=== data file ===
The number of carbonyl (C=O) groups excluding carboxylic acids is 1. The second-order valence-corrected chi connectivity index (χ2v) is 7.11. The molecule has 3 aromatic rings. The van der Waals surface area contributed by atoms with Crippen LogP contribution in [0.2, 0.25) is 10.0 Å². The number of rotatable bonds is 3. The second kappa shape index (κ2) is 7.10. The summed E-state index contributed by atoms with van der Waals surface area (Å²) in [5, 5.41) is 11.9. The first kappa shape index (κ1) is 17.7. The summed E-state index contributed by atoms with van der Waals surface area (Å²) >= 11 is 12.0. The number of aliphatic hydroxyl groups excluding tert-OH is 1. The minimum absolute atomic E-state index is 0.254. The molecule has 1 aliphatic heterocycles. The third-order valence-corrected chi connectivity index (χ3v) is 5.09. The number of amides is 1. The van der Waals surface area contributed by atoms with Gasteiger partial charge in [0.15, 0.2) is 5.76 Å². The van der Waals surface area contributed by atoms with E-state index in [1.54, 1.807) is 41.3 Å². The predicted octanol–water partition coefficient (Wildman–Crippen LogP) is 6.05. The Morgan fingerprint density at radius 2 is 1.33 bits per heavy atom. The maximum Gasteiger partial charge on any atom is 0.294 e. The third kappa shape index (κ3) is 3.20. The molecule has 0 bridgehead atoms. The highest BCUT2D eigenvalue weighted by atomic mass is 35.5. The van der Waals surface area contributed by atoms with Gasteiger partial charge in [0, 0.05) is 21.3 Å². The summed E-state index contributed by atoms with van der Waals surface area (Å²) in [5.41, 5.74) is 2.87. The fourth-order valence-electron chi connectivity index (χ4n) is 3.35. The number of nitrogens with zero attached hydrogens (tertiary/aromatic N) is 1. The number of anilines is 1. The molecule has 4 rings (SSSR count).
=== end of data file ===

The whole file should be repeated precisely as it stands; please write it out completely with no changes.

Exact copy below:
The number of carbonyl (C=O) groups excluding carboxylic acids is 1. The second-order valence-corrected chi connectivity index (χ2v) is 7.11. The molecule has 3 aromatic rings. The van der Waals surface area contributed by atoms with Crippen LogP contribution in [0.2, 0.25) is 10.0 Å². The number of rotatable bonds is 3. The second kappa shape index (κ2) is 7.10. The summed E-state index contributed by atoms with van der Waals surface area (Å²) in [5, 5.41) is 11.9. The first kappa shape index (κ1) is 17.7. The summed E-state index contributed by atoms with van der Waals surface area (Å²) >= 11 is 12.0. The number of aliphatic hydroxyl groups excluding tert-OH is 1. The minimum absolute atomic E-state index is 0.254. The molecule has 1 aliphatic heterocycles. The third-order valence-corrected chi connectivity index (χ3v) is 5.09. The number of amides is 1. The van der Waals surface area contributed by atoms with Gasteiger partial charge in [0.15, 0.2) is 5.76 Å². The van der Waals surface area contributed by atoms with E-state index in [1.54, 1.807) is 41.3 Å². The predicted octanol–water partition coefficient (Wildman–Crippen LogP) is 6.05. The Morgan fingerprint density at radius 2 is 1.33 bits per heavy atom. The maximum Gasteiger partial charge on any atom is 0.294 e. The third kappa shape index (κ3) is 3.20. The molecule has 0 bridgehead atoms. The highest BCUT2D eigenvalue weighted by atomic mass is 35.5. The van der Waals surface area contributed by atoms with Gasteiger partial charge in [0, 0.05) is 21.3 Å². The summed E-state index contributed by atoms with van der Waals surface area (Å²) in [5.41, 5.74) is 2.87. The fourth-order valence-electron chi connectivity index (χ4n) is 3.35. The number of nitrogens with zero attached hydrogens (tertiary/aromatic N) is 1. The number of anilines is 1. The molecule has 4 rings (SSSR count).